The ministry said that the electronic portal for domestic pilgrims received more than 540,000 applications from Saudi citizens and residents before registration closed on Wednesday, adding that there was no priority for early registration.
The ministry also said that the selected pilgrims will be able to start booking and purchasing packages at 1 p.m. on Friday.
Due to the coronavirus (COVID-19) pandemic and the emergence of new mutations, the Ministries of Health and Hajj announced earlier this month they would cap the total number of people allowed to perform the pilgrimage this year at 60,000. 
Registration was only open to citizens and residents of the Kingdom.
Males accounted for 59 percent of the registered pilgrims, according to the Hajj Ministry, while the age group ranging between 31 and 40 years old occupied the most registration slots at 38 percent. Registered pilgrims aged 60 and over represented the lowest age group at two percent.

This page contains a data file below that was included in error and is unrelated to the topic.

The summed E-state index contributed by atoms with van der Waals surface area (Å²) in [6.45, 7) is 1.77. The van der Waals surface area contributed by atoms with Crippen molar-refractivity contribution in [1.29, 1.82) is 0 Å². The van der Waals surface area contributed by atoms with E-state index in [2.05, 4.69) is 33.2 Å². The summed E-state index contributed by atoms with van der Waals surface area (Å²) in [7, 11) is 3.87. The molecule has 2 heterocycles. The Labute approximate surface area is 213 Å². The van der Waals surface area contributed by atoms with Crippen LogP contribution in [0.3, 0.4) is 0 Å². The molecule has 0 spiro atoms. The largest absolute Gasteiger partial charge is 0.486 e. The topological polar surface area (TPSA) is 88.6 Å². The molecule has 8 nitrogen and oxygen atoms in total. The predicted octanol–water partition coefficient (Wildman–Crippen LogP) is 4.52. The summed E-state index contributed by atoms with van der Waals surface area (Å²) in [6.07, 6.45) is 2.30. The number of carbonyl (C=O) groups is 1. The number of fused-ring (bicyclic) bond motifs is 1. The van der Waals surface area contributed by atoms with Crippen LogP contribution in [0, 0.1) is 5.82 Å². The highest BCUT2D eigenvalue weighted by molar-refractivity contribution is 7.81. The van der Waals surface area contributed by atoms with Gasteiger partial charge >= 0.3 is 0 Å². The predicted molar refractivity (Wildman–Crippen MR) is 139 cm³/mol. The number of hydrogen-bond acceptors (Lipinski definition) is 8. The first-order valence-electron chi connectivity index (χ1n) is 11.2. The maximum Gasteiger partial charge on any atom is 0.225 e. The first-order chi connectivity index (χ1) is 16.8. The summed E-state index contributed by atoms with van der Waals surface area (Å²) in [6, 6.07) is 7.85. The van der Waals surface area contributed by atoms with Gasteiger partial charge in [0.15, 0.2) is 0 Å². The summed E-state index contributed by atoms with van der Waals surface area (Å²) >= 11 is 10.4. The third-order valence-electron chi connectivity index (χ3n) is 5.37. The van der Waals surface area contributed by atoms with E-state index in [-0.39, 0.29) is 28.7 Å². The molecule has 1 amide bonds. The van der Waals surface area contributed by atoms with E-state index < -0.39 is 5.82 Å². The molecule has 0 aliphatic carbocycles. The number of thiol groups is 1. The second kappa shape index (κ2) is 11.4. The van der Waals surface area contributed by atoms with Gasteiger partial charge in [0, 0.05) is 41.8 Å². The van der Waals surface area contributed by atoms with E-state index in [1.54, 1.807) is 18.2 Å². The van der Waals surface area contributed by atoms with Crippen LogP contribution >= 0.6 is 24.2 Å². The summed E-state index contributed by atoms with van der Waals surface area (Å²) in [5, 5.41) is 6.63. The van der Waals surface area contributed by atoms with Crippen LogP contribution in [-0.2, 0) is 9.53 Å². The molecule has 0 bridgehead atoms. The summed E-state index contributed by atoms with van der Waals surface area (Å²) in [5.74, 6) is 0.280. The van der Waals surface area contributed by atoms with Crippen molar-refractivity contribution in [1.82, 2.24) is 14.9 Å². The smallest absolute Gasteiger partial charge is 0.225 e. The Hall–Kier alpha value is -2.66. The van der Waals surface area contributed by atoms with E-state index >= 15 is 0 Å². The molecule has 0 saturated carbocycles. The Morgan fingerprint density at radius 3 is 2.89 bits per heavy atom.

Those wishing to perform Hajj must be free of any chronic diseases, and be within the ages of 18 to 65 years for those vaccinated against the virus, according to the Kingdom’s vaccination measures. 
Hajj pilgrims should be fully vaccinated, or those who took one dose of the COVID-19 vaccine at least 14 days before, or those who are vaccinated after recovering from coronavirus infection.


Saudi security officials arrest national in possession of over 7,000 amphetamine pills, firearm

Saudi security officials arrest national in possession of over 7,000 amphetamine pills, firearm
Updated 25 June 2021

Saudi security officials arrest national in possession of over 7,000 amphetamine pills, firearm

Saudi security officials arrest national in possession of over 7,000 amphetamine pills, firearm

RIYADH: Security officials in Saudi Arabia arrested a citizen who was found with a large quantity of amphetamine pills and a firearm in his possession, Saudi Press Agency reported on Thursday.
Spokesman for Najran police, Maj. Abdullah bin Mohammed Al-Ashwi said that officials from the Special Forces for Road Security in the region managed to arrest a Saudi national in his thirties, who was found in possession of 7,160 amphetamine tablets and an unauthorized pistol-type firearm with live ammunition.
He added that he had been arrested, initial legal measures have been taken against him, and he was handed over to the competent authority, in preparation for his referral to the Public Prosecution.